Instead of a hat for sun protection, I find a microfiber headband keeps the sun off my scalp and ears AND keeps any annoying fly aways out of my face all day. It’s better than a hat because you can keep it on going down slides and on rollercoasters; the headband will improve your day more than you might realize! I’ve taken a dozen people to the park as guests this summer and I always make sure to pack extra headbands for them. Also, some of the slides won’t let you wear your sunglasses on your face, so you can use your headband as a place to stow your shades. BONUS: The headband can be used as a sleeping mask if you need to take a nap at the adult pool. Just slide it over your eyes and nod off.

Water shoes are not essential unless, like me, you have a poo phobia. Raccoons and geese do live at the park. While the staff does it’s best to keep the stairs and walkways clean, sometimes the piles are unavoidable. You can find a fine pair for around $12. Remember though, that some slides and rides will have you hold your water shoes on your way down. No big deal (to me at least). It’s totally worth avoiding the poo piles in my opinion. Of course, you’ll want to pack a plastic bag to put them in on the way out of the park.

Unless you are some kind of mutant, you’ll need a pair of shades to protect your eyes. I suggest you leave your favorite designer sunglasses at home. A cheap plastic pair is a better bet. Since you’ll need to take them off your face for some slides, you might want to bring a neck cord too. I fold mine up and tuck them into my swim top. Of course, if you forget yours, you can buy a pair at the park!

My last and most favorite day-maker is a waterproof watch.  Because you are leaving your phone behind, and the park has NO CLOCKS, you’ll need this somewhat throwback way of telling time. I hadn’t had a watch in nearly 20 years, but it’s kind of nice to be so far away from my phone that I needed to buy one. And if you have the pleasure of going to my parks, you won’t want to miss the Bow Wow Luau dog show on the Worlds of Fun side. It happens three times daily, BUT HOW COULD YOU KNOW WHEN TO GO without a timepiece?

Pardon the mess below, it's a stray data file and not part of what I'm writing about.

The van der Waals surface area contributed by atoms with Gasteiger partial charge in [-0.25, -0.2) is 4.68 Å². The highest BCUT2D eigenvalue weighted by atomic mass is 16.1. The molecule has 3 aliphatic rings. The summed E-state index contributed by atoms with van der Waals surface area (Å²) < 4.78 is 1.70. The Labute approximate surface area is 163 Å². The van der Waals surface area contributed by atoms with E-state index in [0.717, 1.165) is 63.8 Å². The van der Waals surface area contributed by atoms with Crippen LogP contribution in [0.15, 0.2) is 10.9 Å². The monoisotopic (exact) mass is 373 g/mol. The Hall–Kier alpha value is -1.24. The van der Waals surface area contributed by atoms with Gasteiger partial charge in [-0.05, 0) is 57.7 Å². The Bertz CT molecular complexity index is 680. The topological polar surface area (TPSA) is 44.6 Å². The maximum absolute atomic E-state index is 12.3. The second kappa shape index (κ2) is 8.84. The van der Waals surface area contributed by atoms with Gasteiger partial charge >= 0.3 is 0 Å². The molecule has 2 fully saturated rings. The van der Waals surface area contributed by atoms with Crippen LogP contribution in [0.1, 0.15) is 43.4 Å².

You may be wondering where snacks were on this list?  Most parks don’t let you bring your own food in. If you’re doing a whole day, it can be worth it to pack a lunch and leave it in your car for a half-time break. But these parks are large, and you shouldn’t expect to go out to the car repeatedly. Try to time it so that your lunch break is about in the middle of your visit. Check the park website ahead of your visit to see if there is a drink or meal plan that would be worth the money for you and your group.

A day at the water park can be a much needed mini vacation. A season pass can serve as therapy. What is your favorite tip for a day at the artificial beach? Let me know if I missed something you think is essential for fun. I hope you found these tips helpful and reading this made your trip the best day ever at the water park!

Bonus Tip: Always arrive at the very beginning of the day to avoid lines, find a good spot to stow, your stuff and maximize your fun!